Russia: We Do Not Recognize One-Sided US Sanctions

Russian deputy Foreign Minister Igor Morgulov. (AFP)
Russian deputy Foreign Minister Igor Morgulov. (AFP)
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Russia: We Do Not Recognize One-Sided US Sanctions

Russian deputy Foreign Minister Igor Morgulov. (AFP)
Russian deputy Foreign Minister Igor Morgulov. (AFP)

Russian deputy Foreign Minister Igor Morgulov announced on Friday that Moscow only recognizes sanctions adopted by the United Nations Security Council and therefore is no obligated to carry out sanctions set by Washington.

“We don’t recognize one-sided American sanctions, we have no international obligations to comply with them,” the RIA news agency quoted Morgulov as saying.

Such sanctions include those on North Korea.

Morgulov also said Russia would not expel North Korean citizens who are subject to US sanctions, and the US special representative for North Korea had been invited to visit Moscow, RIA reported.

On Thursday, South Korea said there was mounting evidence that sanctions against North Korea are having an effect, with trade across the Chinese border with the north now virtually "frozen up."

The claim comes from South Korean Foreign Minister, Kang Kyung-Wha, who has been speaking to reporters on the fringes of the World Economic Forum in Davos, Switzerland.

Kang welcomed a new wave of diplomacy with North Korea, which includes the two Koreas jointly competing in certain events at next month's Winter Olympics, which the south is hosting.

But the foreign minister emphasized that for sustained diplomatic progress to be made beyond the Olympics, North Korea needs to recognize its stance on nuclear weapons is "unacceptable " and has "to move away from that course .... find a different course and engage."

She said the south wants to see "some kind of a momentum" created as a result of the Olympic rapprochement, but warned "south-north relations cannot improve without some traction and advance on the nuclear front."



Biden Battles COVID and Democrats as Crisis Grows

President Joe Biden walks down the steps of Air Force One at Dover Air Force Base in Delaware, Wednesday, July 17, 2024. (AP Photo/Susan Walsh)
President Joe Biden walks down the steps of Air Force One at Dover Air Force Base in Delaware, Wednesday, July 17, 2024. (AP Photo/Susan Walsh)
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Biden Battles COVID and Democrats as Crisis Grows

President Joe Biden walks down the steps of Air Force One at Dover Air Force Base in Delaware, Wednesday, July 17, 2024. (AP Photo/Susan Walsh)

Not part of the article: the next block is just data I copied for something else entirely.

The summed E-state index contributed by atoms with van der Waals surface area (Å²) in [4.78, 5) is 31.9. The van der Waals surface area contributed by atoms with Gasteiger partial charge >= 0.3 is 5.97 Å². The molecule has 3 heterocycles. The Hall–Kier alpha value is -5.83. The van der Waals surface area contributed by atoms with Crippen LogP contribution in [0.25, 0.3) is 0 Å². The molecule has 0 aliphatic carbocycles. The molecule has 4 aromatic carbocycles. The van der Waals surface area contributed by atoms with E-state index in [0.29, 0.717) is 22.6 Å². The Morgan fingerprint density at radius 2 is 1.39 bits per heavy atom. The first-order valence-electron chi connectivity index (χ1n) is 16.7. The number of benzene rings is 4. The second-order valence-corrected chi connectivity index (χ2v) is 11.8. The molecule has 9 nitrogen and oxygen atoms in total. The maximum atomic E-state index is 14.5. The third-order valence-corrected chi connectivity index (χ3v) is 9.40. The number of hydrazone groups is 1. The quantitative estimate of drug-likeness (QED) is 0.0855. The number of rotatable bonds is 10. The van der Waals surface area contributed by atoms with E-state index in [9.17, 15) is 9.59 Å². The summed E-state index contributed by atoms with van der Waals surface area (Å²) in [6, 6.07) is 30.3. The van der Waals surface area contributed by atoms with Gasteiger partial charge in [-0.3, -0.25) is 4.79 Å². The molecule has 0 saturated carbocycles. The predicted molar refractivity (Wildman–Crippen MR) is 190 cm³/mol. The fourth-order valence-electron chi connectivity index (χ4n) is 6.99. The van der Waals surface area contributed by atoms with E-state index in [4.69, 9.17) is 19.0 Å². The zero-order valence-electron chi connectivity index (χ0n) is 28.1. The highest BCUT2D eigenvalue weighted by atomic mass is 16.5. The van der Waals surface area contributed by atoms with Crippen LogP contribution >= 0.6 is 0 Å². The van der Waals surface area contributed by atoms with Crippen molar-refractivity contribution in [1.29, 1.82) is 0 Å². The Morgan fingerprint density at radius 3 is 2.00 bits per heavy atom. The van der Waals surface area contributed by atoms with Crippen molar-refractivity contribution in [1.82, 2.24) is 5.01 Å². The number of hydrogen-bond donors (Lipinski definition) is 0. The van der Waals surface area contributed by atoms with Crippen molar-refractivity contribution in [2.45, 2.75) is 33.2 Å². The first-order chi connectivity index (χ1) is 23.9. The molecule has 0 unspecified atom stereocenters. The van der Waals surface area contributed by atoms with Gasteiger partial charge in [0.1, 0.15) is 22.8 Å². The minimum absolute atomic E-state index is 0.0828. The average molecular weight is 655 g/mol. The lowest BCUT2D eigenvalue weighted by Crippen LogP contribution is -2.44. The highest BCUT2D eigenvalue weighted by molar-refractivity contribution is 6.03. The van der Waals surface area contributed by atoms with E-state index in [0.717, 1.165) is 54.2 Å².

President Joe Biden walks down the steps of Air Force One at Dover Air Force Base in Delaware, Wednesday, July 17, 2024. (AP Photo/Susan Walsh)

Joe Biden holed up at his beach house Thursday, battling both a bout of COVID and calls by senior allies for him to abandon his 2024 reelection bid.

While rival Donald Trump prepared for his star turn at the Republican National Convention, the 81-year-old US president found himself in both personal and political isolation.

The top Democrats in Congress, Senate Majority Leader Chuck Schumer and House Minority Leader Hakeem Jeffries, both reportedly met with Biden in recent days to warn that his candidacy threatens his party's prospects in November's election.

Influential former House speaker Nancy Pelosi added to his woes by privately telling Biden he cannot win and could harm Democrats' chances of recapturing the lower chamber, CNN reported.

Several party figures were meanwhile quoted anonymously by the Axios news outlet as saying that they believed the pressure would persuade Biden to drop out as soon as this weekend.

Biden has insisted he is not backing down, adamant that he is the candidate who beat Trump before and will do it again this year. Pressed about reports that Biden might be softening to the idea of leaving the race, his deputy campaign manager Quentin Fulks said Thursday: “He is not wavering on anything.”

"He's staying in the race," Fulks told a press conference on the sidelines of the Republican convention in Milwaukee.

"Our campaign is not working through any scenarios where President Biden is not the top of the ticket -- he is and will be the Democratic nominee."

California Senator Alex Padilla said Biden was "not skipping a beat."

"I know having spoken to him personally he's committed to the campaign," he added.

Using mountains of data showing Biden’s standing could wipe out the ranks of Democrats in Congress, frank conversations in public and private, and now, the president’s own time off the campaign trail after testing positive for COVID-19, many Democrats see an opportunity to encourage a reassessment.

Biden told reporters on Wednesday that he was "doing well."

His COVID diagnosis however came at the worst possible time for his campaign, forcing him to cut short a trip to Las Vegas and isolate at his holiday home in Rehoboth, Delaware.

The split-screen with Trump could not have been more stark, with Trump set to formally accept the Republican nomination in Milwaukee.

US networks showed images of frail looking Biden gingerly descending the steps of Air Force One in Delaware, in a week when Trump is lauded by supporters each night at a packed party convention.

Former president Trump, who at 78 is just three years younger than Biden, is riding a wave of support from his party after surviving an assassination attempt on Saturday that left him with a bandaged ear.

The United States could now be approaching the climax of an extraordinary three weeks in politics, which started when Biden gave a disastrous performance during a televised debate with Trump.

Biden blamed jet lag and a cold, but the fact that America's commander-in-chief has now fallen ill for a second time just as fears grow about his fitness for the job has merely intensified the panic in Democratic ranks.